Ex-international rugby players are twice as likely to get dementia and three times as likely to end up with Parkinson’s, according to new research.
And that’s not all – playing at the top level boosts the risk of motor neurone disease by 15 times, analysis of three decades’ worth of data from Scotland has found.
The study, published this week in the Journal of Neurology Neurosurgery & Psychiatry, saw 412 former male Scottish internationals looked at, their histories compared to 1236 members of the public.
While the rugby players typically lived longer, their chance of being diagnosed with a neurodegenerative disease was more than twice as high.
It didn’t matter what position they played in – backs, usually faster and more nimble, were just as at risk as forwards, who spend much of their time crashing into opposition players.
“Overall, these findings support the idea that repetitive head injury is a risk factor for a range of neurodegenerative diseases,” said Helen Murray of the University of Auckland Centre for Brain Research, who wasn’t involved in the study.
“The findings of this study emphasise the importance of developing strategies to reduce exposure to head impacts in training and games and to be cautious in our approach to head injury management and return to play.”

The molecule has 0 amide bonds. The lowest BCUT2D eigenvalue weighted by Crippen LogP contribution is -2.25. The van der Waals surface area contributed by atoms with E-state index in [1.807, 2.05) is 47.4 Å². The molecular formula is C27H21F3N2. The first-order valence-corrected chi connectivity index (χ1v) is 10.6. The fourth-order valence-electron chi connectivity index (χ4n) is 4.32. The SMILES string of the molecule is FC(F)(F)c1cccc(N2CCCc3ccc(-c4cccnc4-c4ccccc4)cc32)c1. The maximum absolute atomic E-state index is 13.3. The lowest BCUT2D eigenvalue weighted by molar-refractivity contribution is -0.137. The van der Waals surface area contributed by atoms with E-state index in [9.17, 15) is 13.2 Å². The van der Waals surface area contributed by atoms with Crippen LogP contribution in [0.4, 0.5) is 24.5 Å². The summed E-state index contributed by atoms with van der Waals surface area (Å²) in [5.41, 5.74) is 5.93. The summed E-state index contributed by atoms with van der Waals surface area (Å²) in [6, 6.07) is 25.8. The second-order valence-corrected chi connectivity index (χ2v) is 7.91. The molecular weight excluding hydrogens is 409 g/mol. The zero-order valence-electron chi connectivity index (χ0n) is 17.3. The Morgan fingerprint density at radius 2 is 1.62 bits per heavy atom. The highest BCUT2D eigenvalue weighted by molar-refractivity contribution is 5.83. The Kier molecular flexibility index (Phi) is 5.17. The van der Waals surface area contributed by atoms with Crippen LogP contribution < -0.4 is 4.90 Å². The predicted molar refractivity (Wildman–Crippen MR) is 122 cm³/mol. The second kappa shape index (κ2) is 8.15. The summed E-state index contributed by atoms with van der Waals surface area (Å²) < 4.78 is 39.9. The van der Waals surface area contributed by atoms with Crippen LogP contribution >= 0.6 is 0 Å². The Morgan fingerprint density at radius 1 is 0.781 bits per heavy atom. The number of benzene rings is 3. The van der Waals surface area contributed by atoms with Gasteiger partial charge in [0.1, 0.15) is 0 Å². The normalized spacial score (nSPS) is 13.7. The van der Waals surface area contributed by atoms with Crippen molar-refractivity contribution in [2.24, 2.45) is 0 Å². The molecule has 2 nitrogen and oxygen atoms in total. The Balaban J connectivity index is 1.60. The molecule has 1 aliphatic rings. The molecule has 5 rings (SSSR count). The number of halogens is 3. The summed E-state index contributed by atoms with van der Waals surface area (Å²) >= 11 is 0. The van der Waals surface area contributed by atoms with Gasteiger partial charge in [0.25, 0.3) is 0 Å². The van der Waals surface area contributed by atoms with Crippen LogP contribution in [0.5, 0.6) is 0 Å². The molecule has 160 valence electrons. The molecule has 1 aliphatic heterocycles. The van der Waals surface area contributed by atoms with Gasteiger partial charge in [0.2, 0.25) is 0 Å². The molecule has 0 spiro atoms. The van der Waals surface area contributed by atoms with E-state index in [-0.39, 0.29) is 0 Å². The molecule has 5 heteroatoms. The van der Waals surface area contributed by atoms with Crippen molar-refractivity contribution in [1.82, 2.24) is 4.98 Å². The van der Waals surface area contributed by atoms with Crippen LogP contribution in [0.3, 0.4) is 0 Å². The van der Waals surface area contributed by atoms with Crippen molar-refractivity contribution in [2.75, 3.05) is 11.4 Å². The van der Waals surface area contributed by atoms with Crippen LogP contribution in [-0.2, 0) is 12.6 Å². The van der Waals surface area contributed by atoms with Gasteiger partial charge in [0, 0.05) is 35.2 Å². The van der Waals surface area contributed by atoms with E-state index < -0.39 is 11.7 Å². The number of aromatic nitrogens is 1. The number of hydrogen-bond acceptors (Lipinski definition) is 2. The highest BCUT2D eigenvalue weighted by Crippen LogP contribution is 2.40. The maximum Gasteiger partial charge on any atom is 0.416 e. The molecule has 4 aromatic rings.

The researchers didn’t have access to each players’ concussion history.
Patria Hume, a professor of human performance at the Auckland University of Technology, said it added to the growing evidence “collision sports” aren’t good for the brain regardless.
“The repeated findings of brain health issues in former rugby players in the NZ RugbyHealth and UK RugbyHealth studies, and now in this Scotland study, are adding weight to the call for reduction in risk factors for brain diseases – including repeated head impacts in sport.”
Researchers noted that more effort has been made in recent years to “improve the detection of concussion injuries and to reduce the risks during match play”.
“However, head impact exposures and concussion risk are not isolated to match play,” they said, “As such, measures to reduce exposures in training might also be considered a priority…
“In the meantime, strategies to reduce exposure to head impacts and head injuries across all sports should continue to be developed and promoted, while measures to mitigate risk of adverse brain health in former athletes should be considered.”